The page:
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Halkerstone are a Scottish kin-group or family who do not have a chief and are therefore considered an armigerous clan.


A name which is derived from the sport of falconry. <ref>George Way of Plean and Romilly Squire, Scottish Clan and Family Encyclopedia, 401</ref> The lands of Hawkerton in the Mearns were held in feu of the king's falconer. <ref>Plean, Squire, Encyclopedia, 401</ref> The Halkerston arms include falcon heads- which is canting, or punning on the link with falconry. There are still lands known as Halkerstone near the village of Inveresk in Midlothian.<ref>Plean, Squire, Encyclopedia, 401</ref>

Middle Ages

Johan de Haukerstone of Edinburgh appears on the Ragman Roll giving fealty to Edward I.<ref>Plean, Squire, Encyclopedia, 401</ref>

Fifteenth and Sixteenth Centuries

The name was common around Edinburgh in the fifteenth and sixteenth centuries. <ref>Plean, Squire, Encyclopedia, 401</ref> A street in Edinburgh is called Halkerstone Wynd and may be named after John or David Halkerstone. David Halkerstone was killed in 1544 during an attack by English forces.<ref>Plean, Squire, Encyclopedia, 401</ref>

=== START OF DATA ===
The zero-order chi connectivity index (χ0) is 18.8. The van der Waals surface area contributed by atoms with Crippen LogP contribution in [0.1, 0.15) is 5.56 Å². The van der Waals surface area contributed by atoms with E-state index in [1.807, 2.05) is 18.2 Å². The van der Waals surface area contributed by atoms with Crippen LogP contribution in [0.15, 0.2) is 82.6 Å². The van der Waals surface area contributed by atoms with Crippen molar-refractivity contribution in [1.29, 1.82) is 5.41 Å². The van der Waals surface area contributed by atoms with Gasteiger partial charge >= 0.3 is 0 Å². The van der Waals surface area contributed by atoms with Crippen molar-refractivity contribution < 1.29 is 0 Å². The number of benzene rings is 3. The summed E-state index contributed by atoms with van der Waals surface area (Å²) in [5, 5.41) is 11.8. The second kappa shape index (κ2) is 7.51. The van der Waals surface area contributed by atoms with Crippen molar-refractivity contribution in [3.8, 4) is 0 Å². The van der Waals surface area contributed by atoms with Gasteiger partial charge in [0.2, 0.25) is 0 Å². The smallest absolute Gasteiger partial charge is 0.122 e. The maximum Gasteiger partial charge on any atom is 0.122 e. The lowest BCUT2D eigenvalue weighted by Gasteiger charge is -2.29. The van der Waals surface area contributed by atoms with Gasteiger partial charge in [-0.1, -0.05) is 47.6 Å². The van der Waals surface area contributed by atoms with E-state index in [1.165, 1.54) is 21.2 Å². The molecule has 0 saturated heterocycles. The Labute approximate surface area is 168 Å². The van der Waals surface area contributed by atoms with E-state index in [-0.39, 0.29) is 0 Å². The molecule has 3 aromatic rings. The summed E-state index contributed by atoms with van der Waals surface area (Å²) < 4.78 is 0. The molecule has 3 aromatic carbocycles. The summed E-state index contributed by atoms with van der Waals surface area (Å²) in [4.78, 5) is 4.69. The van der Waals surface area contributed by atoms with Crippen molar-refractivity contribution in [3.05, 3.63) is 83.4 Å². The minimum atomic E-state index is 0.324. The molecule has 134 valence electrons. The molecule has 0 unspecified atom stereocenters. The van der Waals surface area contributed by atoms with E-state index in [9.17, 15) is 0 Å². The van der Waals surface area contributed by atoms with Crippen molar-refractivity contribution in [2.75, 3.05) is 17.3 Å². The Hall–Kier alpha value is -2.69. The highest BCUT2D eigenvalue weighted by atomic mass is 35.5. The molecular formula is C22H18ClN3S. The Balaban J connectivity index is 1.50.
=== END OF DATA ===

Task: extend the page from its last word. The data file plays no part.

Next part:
The main Halkerstone family were the lairds of Rathillet in Fife. <ref>Plean, Squire, Encyclopedia, 401</ref>

Seventeenth Century

David Hackston or Halkerstone (died 30 July 1680), was a militant Scottish Covenanter, remembered mainly for his part in the murder of Archbishop James Sharp of St. Andrews in 1679 and his involvement in the events of 1680 which led to his capture and public execution.

Hackston belonged to the Hackstons or Halkerstones of Rathillet, in the parish of Kilmany, Fifeshire. <ref> Hamilton 1890, p. 423 cites New Statistical Account of Scotland, ix. 539</ref>